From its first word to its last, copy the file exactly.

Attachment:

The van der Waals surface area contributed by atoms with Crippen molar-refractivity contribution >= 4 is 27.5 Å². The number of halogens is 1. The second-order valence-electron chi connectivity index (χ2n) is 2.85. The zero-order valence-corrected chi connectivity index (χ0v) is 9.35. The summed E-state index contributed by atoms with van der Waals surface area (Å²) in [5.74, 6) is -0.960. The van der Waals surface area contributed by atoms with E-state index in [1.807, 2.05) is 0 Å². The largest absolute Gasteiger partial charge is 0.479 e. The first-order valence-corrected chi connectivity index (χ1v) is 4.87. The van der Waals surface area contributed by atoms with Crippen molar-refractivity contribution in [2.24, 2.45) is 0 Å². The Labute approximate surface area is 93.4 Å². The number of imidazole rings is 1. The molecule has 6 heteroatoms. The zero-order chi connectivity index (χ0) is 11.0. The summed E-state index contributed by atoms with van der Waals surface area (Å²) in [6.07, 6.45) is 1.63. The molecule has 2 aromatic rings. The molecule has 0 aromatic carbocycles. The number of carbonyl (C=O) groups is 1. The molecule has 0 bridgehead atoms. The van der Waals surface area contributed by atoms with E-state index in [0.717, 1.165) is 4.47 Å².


The van der Waals surface area contributed by atoms with Crippen molar-refractivity contribution >= 4 is 27.5 Å². The number of halogens is 1. The second-order valence-electron chi connectivity index (χ2n) is 2.85. The zero-order valence-corrected chi connectivity index (χ0v) is 9.35. The summed E-state index contributed by atoms with van der Waals surface area (Å²) in [5.74, 6) is -0.960. The van der Waals surface area contributed by atoms with E-state index in [1.807, 2.05) is 0 Å². The largest absolute Gasteiger partial charge is 0.479 e. The first-order valence-corrected chi connectivity index (χ1v) is 4.87. The van der Waals surface area contributed by atoms with Crippen molar-refractivity contribution in [2.24, 2.45) is 0 Å². The Labute approximate surface area is 93.4 Å². The number of imidazole rings is 1. The molecule has 6 heteroatoms. The zero-order chi connectivity index (χ0) is 11.0. The summed E-state index contributed by atoms with van der Waals surface area (Å²) in [6.07, 6.45) is 1.63. The molecule has 2 aromatic rings. The molecule has 0 aromatic carbocycles. The number of carbonyl (C=O) groups is 1. The molecule has 0 bridgehead atoms. The van der Waals surface area contributed by atoms with E-state index in [0.717, 1.165) is 4.47 Å².